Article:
Shortly after he landed in Delhi on Tuesday afternoon, former Indian Administrative Officer (IAS) Shah Faesal spoke to HuffPost India, describing the seconds that followed Home Minister Amit Shah’s announcement revoking Jammu and Kashmir’s special status.
Faesal said, “It was like a nuclear bomb had fallen on Kashmir. Everyone was frozen.”
“I have no words to describe how it was. Hundreds of people were crying and mourning, but there was such a feeling of helplessness. This has been done to impose a sense of defeat in the entire people.”
On Tuesday, as the rest of the country still waits to hear from the people most affected by the government’s shock move to nullify Article 370, Faesal’s remarks shed light on how the news was received in Kashmir.
In Lok Sabha, Jitendra Singh, union minister and BJP leader from J&K, claimed, “The common man in the streets of Srinagar is rejoicing the abrogation of Article 370. There is, however, a veil of fear that is hindering them.”
Since Sunday night, mobile phone services, internet via broadband and mobile phones, landline connections, and cable TV has been blocked in Kashmir. The websites and social media channels of Kashmir’s local media have been in a state of dormancy, not having been updated since Sunday.
““It was like a nuclear bomb had fallen on Kashmir. Everyone was frozen.”
‘Robbed in broad daylight’
“Quiet,” is a word that came up several times in the conversation with Shah, who quit the IAS in January, and co-founded a political party, the Jammu and Kashmir People’s Movement, with political activist Shehla Rashid.
Quiet on account of the curfew, which was keeping people from leaving their homes, the communications blackout, and the fact that almost all major political leaders, including mainstream ones like Omar Abdullah and Mehbooba Mufti, have been arrested by the Modi government.
Faesal said, “Nobody had the slightest idea that the Indian Constitution would be robbed of its value in broad daylight. We saw it as the demise of India. I have come to Delhi to mourn this demise.”
“Nobody had the slightest idea that the Indian Constitution would be robbed of its value in broad daylight.”
The BJP has maintained that J&K’s special status needs to go, but legal experts have pointed out that the manner in which the Modi government has tried to reach its goal is unconstitutional.
As per the Instrument of Accession, Kashmir’s special status can be revoked only after the Government of India (GOI) concurs with Kashmir’s Constituent Assembly or its Legislative Assembly, which then needs to pass a resolution on the same. But since the state is under President’s rule, the NDA government bypassed this by acting instead of the Jammu and Kashmir legislative assembly.
“In essence, Parliament has acted on behalf of the Jammu and Kashmir legislative assembly to move a resolution to modify Article 370,” wrote Scroll.in’s Sruthisagar Yamunan on Monday.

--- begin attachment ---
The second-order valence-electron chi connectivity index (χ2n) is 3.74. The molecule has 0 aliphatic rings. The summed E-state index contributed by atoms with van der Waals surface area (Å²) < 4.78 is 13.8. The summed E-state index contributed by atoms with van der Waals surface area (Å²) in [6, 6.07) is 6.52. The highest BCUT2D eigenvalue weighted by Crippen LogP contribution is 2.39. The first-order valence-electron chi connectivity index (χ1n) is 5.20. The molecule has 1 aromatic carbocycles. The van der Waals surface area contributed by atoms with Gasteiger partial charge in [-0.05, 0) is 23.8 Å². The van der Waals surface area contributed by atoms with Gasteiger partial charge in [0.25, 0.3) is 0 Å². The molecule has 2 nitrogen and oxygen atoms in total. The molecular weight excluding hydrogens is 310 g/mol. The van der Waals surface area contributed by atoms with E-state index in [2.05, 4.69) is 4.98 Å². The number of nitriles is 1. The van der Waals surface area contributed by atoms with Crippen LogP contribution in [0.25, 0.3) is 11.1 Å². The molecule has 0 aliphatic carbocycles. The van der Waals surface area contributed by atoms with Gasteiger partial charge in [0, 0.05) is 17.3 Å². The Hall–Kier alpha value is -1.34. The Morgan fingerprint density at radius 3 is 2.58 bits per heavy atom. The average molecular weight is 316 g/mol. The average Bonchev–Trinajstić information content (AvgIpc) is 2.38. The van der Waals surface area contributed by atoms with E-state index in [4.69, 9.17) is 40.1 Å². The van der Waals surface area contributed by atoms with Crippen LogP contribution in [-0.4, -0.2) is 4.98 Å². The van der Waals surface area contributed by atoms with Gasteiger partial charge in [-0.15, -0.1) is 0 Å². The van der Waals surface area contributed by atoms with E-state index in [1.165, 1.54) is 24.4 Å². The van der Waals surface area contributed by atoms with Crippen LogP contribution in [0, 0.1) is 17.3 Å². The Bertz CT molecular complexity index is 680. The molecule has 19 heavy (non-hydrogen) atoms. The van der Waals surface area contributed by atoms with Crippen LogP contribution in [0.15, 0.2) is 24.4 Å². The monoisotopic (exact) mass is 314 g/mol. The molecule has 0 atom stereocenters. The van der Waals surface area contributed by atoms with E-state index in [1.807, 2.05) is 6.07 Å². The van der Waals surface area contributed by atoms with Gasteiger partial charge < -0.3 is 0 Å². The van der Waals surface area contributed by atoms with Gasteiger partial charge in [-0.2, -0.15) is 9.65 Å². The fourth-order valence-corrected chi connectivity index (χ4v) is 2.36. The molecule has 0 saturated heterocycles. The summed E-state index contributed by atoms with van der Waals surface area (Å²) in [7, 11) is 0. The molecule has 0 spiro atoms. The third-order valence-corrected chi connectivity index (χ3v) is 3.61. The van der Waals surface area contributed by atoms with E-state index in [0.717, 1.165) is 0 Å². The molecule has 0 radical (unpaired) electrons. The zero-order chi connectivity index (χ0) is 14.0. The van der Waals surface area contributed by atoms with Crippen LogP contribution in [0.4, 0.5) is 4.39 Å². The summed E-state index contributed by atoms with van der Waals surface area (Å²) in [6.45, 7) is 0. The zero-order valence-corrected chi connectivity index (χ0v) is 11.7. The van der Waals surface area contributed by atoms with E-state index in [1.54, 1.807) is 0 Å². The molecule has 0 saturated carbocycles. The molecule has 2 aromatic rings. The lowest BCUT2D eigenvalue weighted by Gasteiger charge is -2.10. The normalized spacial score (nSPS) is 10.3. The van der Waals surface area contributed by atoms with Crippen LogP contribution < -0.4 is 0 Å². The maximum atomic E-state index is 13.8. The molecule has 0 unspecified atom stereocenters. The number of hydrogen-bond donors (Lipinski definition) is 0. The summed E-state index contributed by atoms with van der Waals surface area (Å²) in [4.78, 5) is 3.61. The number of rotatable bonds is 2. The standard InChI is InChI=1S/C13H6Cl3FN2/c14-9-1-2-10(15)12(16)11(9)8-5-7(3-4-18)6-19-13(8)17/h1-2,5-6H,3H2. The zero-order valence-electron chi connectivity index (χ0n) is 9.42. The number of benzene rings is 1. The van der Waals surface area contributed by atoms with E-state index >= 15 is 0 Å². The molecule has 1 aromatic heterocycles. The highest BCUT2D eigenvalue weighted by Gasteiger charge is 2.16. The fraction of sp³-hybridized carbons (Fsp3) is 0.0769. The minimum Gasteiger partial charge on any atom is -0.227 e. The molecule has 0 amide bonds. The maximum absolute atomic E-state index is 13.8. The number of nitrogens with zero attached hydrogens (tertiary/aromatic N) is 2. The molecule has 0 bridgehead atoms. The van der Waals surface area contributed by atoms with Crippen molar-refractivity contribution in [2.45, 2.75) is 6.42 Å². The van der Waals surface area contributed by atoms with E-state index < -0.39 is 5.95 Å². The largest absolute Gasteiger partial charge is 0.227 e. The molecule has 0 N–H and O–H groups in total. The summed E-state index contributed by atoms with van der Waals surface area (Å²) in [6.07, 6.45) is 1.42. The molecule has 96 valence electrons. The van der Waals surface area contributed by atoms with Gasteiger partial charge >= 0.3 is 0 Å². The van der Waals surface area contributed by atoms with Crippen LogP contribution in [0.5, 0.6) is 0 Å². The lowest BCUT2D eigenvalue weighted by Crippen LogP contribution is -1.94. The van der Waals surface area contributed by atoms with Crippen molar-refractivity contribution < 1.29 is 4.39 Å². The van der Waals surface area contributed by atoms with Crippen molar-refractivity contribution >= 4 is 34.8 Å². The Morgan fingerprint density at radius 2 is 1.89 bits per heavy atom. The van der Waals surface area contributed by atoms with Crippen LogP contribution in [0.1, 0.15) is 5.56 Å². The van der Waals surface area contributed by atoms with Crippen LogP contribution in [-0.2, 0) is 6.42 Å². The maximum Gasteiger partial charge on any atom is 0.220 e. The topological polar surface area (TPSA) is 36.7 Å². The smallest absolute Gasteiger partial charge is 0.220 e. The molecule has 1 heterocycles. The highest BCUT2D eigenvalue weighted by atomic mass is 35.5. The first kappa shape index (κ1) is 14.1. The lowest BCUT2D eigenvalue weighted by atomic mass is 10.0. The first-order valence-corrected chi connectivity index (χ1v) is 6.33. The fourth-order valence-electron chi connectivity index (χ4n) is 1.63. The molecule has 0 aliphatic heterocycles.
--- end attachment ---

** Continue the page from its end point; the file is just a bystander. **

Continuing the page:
But given that rumours of bifurcation and revocation were already in the air, following the massive troop deployment in the days ahead of the announcement, how were Kashmir’s leaders still taken by surprise?
Kashmiri political leaders, said Faesal, were assured by the Modi government that “nothing is going to happen.” “Maybe that is what made the mainstream leaders complacent?” he said.
Even as late as Saturday, two days before Amit Shah introduced the bill in Parliament, state governor Satya Pal Malik had denied that the government was planning anything big and said there was “nothing to worry about”.
Even on Sunday, I&B minister Prakash Javadekar told Deccan Herald that “no dramatic announcements” were in the offing, indicating he either lied or was kept in the dark about the developments.
The Supreme Court, Faesal argued, had upheld the “permanent” nature of special status for Kashmir.
Speaking to HuffPost India, Faizan Mustafa, a law professor and Vice Chancellor of NALSAR, Hyderabad, said that while the BJP maintains that special status to Kashmir was only a ’temporary provision,” the Supreme Court of India on several occasions has observed that it is not a temporary provision.
Rather than discuss the merits and demerits of the revocation, however, Faesal spoke on the manner in which it was carried out.
“More hurtful is the manner in which it was done. It was done with such unilateralism and ruthlessness, without taking into consideration Kashmiris. There cannot be a darker day for democracy.”
Reflecting on where he stood, given that he had left the IAS to join politics, Faesal admitted he was feeling “helpless.”
Given that most political leaders are in jail in Kashmir, he said, “It is very lonely there. There is a lot of helplessness.”
In Delhi, Faesal said that he intends to meet people and figure out a way forward.
In Kashmir, Faesal said that “defeat” and a sense of despondency were the prevailing sentiments, at least for the moment.
“What has happened is that the BJP government has demolished the mainstream electoral politics in Kashmir. Who will remain there to carry out mainstream politics, I don’t know.”